emerging threats and threat research. A few other engagements that are
sort of in the works, but I haven't exactly nailed those down just yet,
and just more podcasts. We're gonna be upping the production value of
our podcast, constantly getting more and more guests on, better stories.
I mean, not that the stories before weren't better, but I think as a
podcast host, I'll be asking better questions in order to sort of
extract those stories from folks. So just look for me to get better, for
Ryan to get better, for everything to get better.
Jason Nickola: Cool. Well, thank you so much for coming on the show.
Before we break, is there anything you would tell listeners who are here
because maybe they're trying to work their way through and they're
trying to build a career, and maybe they're struggling with it, or maybe
right at that point where you know they're about to give up and aren't
sure if it's the right thing for them. What would you tell anybody
listening who's going through that thing?
Chris Cochran: I would say the best thing you can ever do whenever
there's a goal in mind is just never giving up. Because you find that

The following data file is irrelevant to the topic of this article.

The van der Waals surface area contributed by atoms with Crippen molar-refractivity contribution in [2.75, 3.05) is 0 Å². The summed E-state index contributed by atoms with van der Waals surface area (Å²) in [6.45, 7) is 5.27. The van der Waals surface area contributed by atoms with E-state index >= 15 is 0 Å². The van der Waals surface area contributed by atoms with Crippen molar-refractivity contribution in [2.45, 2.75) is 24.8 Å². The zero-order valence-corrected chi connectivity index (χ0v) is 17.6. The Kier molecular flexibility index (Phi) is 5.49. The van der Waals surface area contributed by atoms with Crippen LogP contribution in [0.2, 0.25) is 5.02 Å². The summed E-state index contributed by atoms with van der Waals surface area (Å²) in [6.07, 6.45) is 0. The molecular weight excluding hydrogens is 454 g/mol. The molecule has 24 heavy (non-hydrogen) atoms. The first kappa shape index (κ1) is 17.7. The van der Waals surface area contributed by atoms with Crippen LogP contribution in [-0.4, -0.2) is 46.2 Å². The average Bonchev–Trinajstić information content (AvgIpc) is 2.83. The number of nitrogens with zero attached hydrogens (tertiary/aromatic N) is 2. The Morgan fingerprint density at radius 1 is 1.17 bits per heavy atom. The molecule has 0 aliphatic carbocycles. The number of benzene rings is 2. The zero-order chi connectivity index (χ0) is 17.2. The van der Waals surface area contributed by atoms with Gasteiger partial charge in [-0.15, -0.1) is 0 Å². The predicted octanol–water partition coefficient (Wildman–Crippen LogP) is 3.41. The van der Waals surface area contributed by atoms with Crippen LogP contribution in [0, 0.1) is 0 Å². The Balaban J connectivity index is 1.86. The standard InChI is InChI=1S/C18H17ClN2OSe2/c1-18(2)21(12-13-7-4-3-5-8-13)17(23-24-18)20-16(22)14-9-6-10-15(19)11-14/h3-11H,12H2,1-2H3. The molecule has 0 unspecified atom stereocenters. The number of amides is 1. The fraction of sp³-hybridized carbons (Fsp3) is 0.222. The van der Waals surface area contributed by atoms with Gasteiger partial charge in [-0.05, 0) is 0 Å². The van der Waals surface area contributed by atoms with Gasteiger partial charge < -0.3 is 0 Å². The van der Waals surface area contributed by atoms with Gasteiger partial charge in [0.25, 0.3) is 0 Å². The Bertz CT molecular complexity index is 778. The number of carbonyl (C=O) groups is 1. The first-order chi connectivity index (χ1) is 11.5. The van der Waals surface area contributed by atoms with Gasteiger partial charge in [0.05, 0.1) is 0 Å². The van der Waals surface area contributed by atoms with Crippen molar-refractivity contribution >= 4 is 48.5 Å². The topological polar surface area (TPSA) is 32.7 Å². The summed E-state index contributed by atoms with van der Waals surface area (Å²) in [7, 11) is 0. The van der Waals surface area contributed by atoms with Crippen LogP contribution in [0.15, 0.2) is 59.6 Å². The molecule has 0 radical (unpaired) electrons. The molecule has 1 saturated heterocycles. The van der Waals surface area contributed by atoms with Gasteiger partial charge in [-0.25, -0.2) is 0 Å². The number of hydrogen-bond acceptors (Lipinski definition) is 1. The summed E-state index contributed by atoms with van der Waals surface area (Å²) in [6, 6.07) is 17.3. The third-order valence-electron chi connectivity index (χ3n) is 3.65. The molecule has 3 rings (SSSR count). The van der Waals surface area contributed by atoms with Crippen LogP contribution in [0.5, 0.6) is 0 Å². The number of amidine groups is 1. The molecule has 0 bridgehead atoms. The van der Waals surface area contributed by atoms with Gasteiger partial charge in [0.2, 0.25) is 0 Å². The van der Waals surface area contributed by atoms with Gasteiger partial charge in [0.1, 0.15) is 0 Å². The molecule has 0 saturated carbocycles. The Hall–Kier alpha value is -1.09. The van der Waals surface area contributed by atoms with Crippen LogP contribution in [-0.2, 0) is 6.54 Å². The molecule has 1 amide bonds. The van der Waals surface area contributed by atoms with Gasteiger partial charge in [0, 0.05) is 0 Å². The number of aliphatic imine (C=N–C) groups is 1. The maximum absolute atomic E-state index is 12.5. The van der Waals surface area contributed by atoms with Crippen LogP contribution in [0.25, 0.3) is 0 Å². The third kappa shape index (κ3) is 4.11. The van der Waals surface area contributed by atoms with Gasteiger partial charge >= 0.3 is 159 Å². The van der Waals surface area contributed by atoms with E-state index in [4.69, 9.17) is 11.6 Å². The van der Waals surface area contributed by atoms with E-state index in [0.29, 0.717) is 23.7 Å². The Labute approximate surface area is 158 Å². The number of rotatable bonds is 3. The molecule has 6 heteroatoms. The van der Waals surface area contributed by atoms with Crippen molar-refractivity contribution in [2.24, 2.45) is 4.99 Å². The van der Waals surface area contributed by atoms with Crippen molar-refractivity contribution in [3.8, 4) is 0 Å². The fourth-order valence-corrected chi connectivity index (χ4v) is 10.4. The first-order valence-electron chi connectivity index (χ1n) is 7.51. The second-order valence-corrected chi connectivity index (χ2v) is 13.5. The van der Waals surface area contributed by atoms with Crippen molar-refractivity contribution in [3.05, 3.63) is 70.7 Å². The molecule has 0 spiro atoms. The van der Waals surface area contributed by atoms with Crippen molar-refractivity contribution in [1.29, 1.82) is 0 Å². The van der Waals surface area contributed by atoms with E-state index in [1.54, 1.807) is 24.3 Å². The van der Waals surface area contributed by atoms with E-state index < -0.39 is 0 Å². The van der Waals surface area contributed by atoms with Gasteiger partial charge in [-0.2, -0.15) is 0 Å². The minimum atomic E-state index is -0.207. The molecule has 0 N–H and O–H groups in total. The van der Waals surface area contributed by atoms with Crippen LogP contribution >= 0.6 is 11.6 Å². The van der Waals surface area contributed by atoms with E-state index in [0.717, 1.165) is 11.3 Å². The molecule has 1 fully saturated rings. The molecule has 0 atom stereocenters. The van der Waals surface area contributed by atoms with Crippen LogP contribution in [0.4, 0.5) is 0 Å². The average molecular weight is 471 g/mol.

entrepreneurs have failed start-ups all the time. We don't see their
failures. We only see their successes. But if there's something that you
want to do, you have to just put your mind to the fact that you're just
not going to give up. It's going to get hard. It's gonna get tough.
You're gonna think about quitting. But you know, at that moment where
you're thinking about quitting, execute. Just move forward, do something
small. It doesn't have to be monumental. If you're writing a book, you
don't have to sit down and write an entire chapter because you're
wanting to give up. Just write a paragraph. Just say, you know what? I'm
just gonna write a paragraph today - or write a sentence. Take that
next step and keep moving forward and just never give up.
Jason Nickola: Have you ever seen the movie What About Bob?